NE: The chapbook examines a lot of different formats on top of traditional verse (tankas and ghazals, namely). Your own sense of form is visually striking, forcing us out of lyricism and the page and into a more neo-conceptual brand of text, this idea of vocabulary as architecture. Words are sculptural and you use this concrete method in so many fascinating directions. Tell me about the concept behind some of these poems—I’m specifically interested in “palestinian/q vs. Imaginary,” “palestinian/q vs Real,” and  “Demon-Possessed Poet attempts self-Exorcism” (though don’t limit yourself to just these pieces).

GA: At the risk of being too technical, I am going to draw a parallel to mathematics. There are two ways we can view shape and space; we can view the local geometry of an object—its curvatures, its intricacies and fine details. Or we can view the shape of the space in which the object rests, more of a topological notion. How does the space, itself, wrap around itself, or collapse in on itself? What cycles and symmetries arise in such a space? These are questions topologists ask, which ignore the fine intricacies a geometer would care about, but arrive at a more fundamental, essential answer to their characterization of the space in question. I view my poems in a more topological sense, as opposed to a geometric sense. Yes, every page is, by definition, a border, and the ways poetry can dance within that border can be striking and beautiful. However, I am more interested in the nature of the space that created this border to begin with; how can I construct a space that allows each individual poem to exist beyond these physical and emotional borders? What topology, on and off the page, can give us poetry that is as much literature as it is a living, breathing creation that subverts everything seeking to restrain it? Is that not the very essence of resistance?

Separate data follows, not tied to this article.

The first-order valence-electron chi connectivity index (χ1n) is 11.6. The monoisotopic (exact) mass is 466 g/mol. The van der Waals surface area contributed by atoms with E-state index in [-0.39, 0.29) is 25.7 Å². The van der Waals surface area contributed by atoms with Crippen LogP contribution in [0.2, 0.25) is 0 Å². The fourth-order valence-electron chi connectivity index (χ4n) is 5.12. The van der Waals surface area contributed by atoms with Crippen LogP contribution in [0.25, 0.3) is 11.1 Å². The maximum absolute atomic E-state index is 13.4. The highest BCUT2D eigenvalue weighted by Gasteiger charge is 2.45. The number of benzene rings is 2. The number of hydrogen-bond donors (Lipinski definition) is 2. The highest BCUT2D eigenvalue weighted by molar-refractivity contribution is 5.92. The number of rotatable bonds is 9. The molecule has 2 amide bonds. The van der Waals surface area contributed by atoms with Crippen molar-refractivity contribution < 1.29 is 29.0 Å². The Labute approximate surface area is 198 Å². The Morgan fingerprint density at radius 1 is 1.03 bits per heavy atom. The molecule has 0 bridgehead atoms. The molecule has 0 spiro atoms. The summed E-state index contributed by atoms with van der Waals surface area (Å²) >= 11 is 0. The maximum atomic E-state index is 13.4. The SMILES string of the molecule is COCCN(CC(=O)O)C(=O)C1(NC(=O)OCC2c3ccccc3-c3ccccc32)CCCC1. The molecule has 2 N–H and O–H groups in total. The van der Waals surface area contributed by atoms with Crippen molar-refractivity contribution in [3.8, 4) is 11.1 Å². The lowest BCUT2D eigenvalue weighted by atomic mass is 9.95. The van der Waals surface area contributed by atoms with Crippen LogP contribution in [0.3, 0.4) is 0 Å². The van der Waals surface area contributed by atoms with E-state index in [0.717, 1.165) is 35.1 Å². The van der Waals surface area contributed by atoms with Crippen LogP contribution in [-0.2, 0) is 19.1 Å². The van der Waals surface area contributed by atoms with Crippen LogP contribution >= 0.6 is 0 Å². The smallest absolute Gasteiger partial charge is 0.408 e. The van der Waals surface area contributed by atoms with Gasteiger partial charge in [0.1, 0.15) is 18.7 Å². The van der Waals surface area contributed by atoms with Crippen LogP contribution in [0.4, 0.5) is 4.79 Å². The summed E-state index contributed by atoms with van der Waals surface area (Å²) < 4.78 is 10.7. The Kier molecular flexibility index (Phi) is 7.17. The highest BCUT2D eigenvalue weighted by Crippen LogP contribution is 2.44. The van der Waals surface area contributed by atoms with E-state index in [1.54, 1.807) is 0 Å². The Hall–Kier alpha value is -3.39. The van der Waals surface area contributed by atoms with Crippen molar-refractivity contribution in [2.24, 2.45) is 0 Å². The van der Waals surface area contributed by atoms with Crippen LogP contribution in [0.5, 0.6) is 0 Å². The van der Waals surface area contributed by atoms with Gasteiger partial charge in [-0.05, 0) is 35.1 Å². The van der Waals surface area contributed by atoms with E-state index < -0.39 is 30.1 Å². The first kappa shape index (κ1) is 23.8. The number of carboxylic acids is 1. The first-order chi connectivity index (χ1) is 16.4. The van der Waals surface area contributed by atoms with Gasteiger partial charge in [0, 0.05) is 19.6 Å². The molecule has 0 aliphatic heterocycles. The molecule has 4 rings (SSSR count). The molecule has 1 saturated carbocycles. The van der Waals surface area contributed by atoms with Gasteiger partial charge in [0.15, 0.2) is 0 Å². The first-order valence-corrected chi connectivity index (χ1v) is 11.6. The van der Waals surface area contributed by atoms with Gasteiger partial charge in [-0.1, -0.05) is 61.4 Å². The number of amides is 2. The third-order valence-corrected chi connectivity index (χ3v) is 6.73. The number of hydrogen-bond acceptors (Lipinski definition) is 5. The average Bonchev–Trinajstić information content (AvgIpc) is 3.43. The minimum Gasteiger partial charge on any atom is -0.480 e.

NE: I love the idea, as I mentioned when I interviewed Roberto Montes about his chapbook Grievances, of the chapbook as community. There are so many spoiled and/or toxic communities within our current literary movement, but a chapbook such as yours commits to its own space through how it labors. Its urgencies are capable of—not just infuriating, as Wallace Stevens would have it—but smacking the smugness off any powerful institution’s face. I know that for you, this chapbook is about community. Could you tell me more about what you mean when you talk about community?